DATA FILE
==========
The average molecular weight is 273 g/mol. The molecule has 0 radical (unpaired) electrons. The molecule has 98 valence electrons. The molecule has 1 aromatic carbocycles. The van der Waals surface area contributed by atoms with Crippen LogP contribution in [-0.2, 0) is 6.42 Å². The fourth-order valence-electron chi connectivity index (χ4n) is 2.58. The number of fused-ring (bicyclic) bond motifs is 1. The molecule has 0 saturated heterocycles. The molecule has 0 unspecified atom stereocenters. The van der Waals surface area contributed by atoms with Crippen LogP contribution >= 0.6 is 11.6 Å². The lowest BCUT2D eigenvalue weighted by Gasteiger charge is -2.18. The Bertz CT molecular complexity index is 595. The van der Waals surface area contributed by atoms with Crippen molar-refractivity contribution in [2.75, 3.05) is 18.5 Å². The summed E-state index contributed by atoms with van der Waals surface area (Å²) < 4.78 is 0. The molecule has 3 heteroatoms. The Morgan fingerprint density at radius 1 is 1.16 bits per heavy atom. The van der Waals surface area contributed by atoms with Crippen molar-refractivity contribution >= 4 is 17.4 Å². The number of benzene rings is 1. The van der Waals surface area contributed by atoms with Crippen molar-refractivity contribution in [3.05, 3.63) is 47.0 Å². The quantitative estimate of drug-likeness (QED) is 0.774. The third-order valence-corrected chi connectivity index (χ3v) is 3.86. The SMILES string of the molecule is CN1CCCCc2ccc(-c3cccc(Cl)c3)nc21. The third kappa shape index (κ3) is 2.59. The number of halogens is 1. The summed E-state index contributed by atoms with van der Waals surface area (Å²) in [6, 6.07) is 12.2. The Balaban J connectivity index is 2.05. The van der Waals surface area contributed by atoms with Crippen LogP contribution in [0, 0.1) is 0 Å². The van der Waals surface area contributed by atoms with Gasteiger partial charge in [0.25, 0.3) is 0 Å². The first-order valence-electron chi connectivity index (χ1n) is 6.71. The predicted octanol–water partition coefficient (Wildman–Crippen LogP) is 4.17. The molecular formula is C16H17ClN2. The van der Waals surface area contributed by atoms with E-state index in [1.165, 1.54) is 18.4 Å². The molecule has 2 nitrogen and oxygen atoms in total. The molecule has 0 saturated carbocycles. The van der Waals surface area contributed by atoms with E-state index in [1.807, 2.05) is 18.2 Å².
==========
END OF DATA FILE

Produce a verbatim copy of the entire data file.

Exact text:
The average molecular weight is 273 g/mol. The molecule has 0 radical (unpaired) electrons. The molecule has 98 valence electrons. The molecule has 1 aromatic carbocycles. The van der Waals surface area contributed by atoms with Crippen LogP contribution in [-0.2, 0) is 6.42 Å². The fourth-order valence-electron chi connectivity index (χ4n) is 2.58. The number of fused-ring (bicyclic) bond motifs is 1. The molecule has 0 saturated heterocycles. The molecule has 0 unspecified atom stereocenters. The van der Waals surface area contributed by atoms with Crippen LogP contribution >= 0.6 is 11.6 Å². The lowest BCUT2D eigenvalue weighted by Gasteiger charge is -2.18. The Bertz CT molecular complexity index is 595. The van der Waals surface area contributed by atoms with Crippen molar-refractivity contribution in [2.75, 3.05) is 18.5 Å². The summed E-state index contributed by atoms with van der Waals surface area (Å²) < 4.78 is 0. The molecule has 3 heteroatoms. The Morgan fingerprint density at radius 1 is 1.16 bits per heavy atom. The van der Waals surface area contributed by atoms with Crippen molar-refractivity contribution >= 4 is 17.4 Å². The number of benzene rings is 1. The van der Waals surface area contributed by atoms with Crippen molar-refractivity contribution in [3.05, 3.63) is 47.0 Å². The quantitative estimate of drug-likeness (QED) is 0.774. The third-order valence-corrected chi connectivity index (χ3v) is 3.86. The SMILES string of the molecule is CN1CCCCc2ccc(-c3cccc(Cl)c3)nc21. The third kappa shape index (κ3) is 2.59. The number of halogens is 1. The summed E-state index contributed by atoms with van der Waals surface area (Å²) in [6, 6.07) is 12.2. The Balaban J connectivity index is 2.05. The van der Waals surface area contributed by atoms with Crippen LogP contribution in [0, 0.1) is 0 Å². The van der Waals surface area contributed by atoms with Gasteiger partial charge in [0.25, 0.3) is 0 Å². The first-order valence-electron chi connectivity index (χ1n) is 6.71. The predicted octanol–water partition coefficient (Wildman–Crippen LogP) is 4.17. The molecular formula is C16H17ClN2. The van der Waals surface area contributed by atoms with E-state index in [1.165, 1.54) is 18.4 Å². The molecule has 2 nitrogen and oxygen atoms in total. The molecule has 0 saturated carbocycles. The van der Waals surface area contributed by atoms with E-state index in [1.807, 2.05) is 18.2 Å².